Surigao del Sur is one of the suppliers of agricultural items such as rice, bananas and some tropical fruits. Copper, chromite and silver are also found here. Marine and aqua culture is very abundant in the province as well. It is one of the primary livelihood of the native people in the place as the province is well known for producing seafood and sea by-products.
Bislig's main tourist attraction is the Tinuy-an Falls, known as the little "Niagara Falls" of the Philippines. It is a white water curtain that flows in three levels about 55 meters high and 95 meters wide. Its unique natural formation once appeared in the International Travel Magazine. It is also known as the widest waterfall in the Philippines.
Surfing in Surigao del Sur is widely known and has been one of the local tourist attractions. This extreme sport can be found in Cantilan and Lanuza. Another sport being played is the skimboarding in which several municipalities have been attracting tourists.
Deep-blue waters of the world-renowned underground river in Brgy. Talisay, Hinatuan known as the "Hinatuan Enchanted River"
- "List of Provinces". PSGC Interactive. Makati City, Philippines: National Statistical Coordination Board. Retrieved 1 April 2014.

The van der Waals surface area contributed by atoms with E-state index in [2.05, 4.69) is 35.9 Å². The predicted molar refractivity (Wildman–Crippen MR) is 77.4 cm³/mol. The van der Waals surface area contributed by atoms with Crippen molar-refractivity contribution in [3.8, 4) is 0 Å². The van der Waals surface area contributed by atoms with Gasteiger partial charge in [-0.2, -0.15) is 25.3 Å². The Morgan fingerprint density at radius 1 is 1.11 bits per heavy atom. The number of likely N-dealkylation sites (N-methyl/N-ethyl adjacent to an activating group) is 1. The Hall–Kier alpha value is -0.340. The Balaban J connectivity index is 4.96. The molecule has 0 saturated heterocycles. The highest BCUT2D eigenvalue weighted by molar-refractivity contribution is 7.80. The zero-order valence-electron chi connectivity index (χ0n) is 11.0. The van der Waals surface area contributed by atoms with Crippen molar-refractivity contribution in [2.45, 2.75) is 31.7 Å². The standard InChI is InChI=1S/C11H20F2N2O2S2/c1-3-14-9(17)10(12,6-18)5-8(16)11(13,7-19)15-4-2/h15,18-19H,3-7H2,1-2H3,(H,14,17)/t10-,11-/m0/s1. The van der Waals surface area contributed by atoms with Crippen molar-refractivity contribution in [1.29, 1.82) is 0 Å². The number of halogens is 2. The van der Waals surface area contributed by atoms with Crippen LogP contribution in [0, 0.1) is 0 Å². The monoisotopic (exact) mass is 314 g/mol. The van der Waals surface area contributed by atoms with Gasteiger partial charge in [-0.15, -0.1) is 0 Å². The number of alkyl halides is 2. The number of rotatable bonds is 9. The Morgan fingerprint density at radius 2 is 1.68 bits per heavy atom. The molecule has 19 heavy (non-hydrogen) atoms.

- "Population and Annual Growth Rates for The Philippines and Its Regions, Provinces, and Highly Urbanized Cities" (PDF). 2010 Census and Housing Population. National Statistics Office. Retrieved 1 April 2014.
- "Republic Act No. 2786 - An Act to Create the Provinces of Surigao del Norte and Surigao del Sur". Chan Robles Virtual Law Library. 19 June 1960. Retrieved 11 January 2016.
- "Province: Surigao del Sur". PSGC Interactive. Makati City, Philippines: Philippine Statistics Authority - National Statistical Coordination Board. Retrieved 11 January 2016.
- "Total Population by Province, City, Municipality and Barangay: as of May 1, 2010 (Caraga)" (PDF). 2010 Census of Population and Housing. National Statistics Office. Retrieved 11 January 2016.
|Wikimedia Commons has media related to Surigao del Sur.|
- Geographic data related to Surigao del Sur at OpenStreetMap
- Philippine Standard Geographic Code
- Local Governance Performance Management System
- Surigao del Sur provincial profile at Philippine Provincial Profiles
||Agusan del Norte||Surigao del Norte|
|Agusan del Sur||Philippine Sea|